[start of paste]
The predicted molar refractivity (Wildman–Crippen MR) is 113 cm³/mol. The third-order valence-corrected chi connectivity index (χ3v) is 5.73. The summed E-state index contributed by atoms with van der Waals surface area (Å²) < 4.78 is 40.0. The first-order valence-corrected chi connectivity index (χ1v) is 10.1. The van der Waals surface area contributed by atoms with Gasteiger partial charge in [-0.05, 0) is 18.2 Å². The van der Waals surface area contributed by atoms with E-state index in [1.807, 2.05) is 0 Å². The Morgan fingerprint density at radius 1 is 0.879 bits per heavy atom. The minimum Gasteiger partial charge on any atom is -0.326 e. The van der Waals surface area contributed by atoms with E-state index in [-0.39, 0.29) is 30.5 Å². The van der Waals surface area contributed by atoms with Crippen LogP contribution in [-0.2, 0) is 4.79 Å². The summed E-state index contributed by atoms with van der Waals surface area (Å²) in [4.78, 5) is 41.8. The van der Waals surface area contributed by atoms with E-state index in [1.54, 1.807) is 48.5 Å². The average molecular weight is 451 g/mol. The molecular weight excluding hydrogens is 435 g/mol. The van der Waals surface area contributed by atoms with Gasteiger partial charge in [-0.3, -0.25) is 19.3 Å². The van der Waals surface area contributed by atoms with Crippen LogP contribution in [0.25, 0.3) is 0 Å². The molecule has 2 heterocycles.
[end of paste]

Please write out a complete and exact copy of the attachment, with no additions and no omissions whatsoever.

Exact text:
The predicted molar refractivity (Wildman–Crippen MR) is 113 cm³/mol. The third-order valence-corrected chi connectivity index (χ3v) is 5.73. The summed E-state index contributed by atoms with van der Waals surface area (Å²) < 4.78 is 40.0. The first-order valence-corrected chi connectivity index (χ1v) is 10.1. The van der Waals surface area contributed by atoms with Gasteiger partial charge in [-0.05, 0) is 18.2 Å². The van der Waals surface area contributed by atoms with E-state index in [1.807, 2.05) is 0 Å². The Morgan fingerprint density at radius 1 is 0.879 bits per heavy atom. The minimum Gasteiger partial charge on any atom is -0.326 e. The van der Waals surface area contributed by atoms with E-state index in [-0.39, 0.29) is 30.5 Å². The van der Waals surface area contributed by atoms with Crippen LogP contribution in [-0.2, 0) is 4.79 Å². The summed E-state index contributed by atoms with van der Waals surface area (Å²) in [4.78, 5) is 41.8. The van der Waals surface area contributed by atoms with E-state index in [1.54, 1.807) is 48.5 Å². The average molecular weight is 451 g/mol. The molecular weight excluding hydrogens is 435 g/mol. The van der Waals surface area contributed by atoms with Gasteiger partial charge in [-0.3, -0.25) is 19.3 Å². The van der Waals surface area contributed by atoms with Crippen LogP contribution in [0.25, 0.3) is 0 Å². The molecule has 2 heterocycles.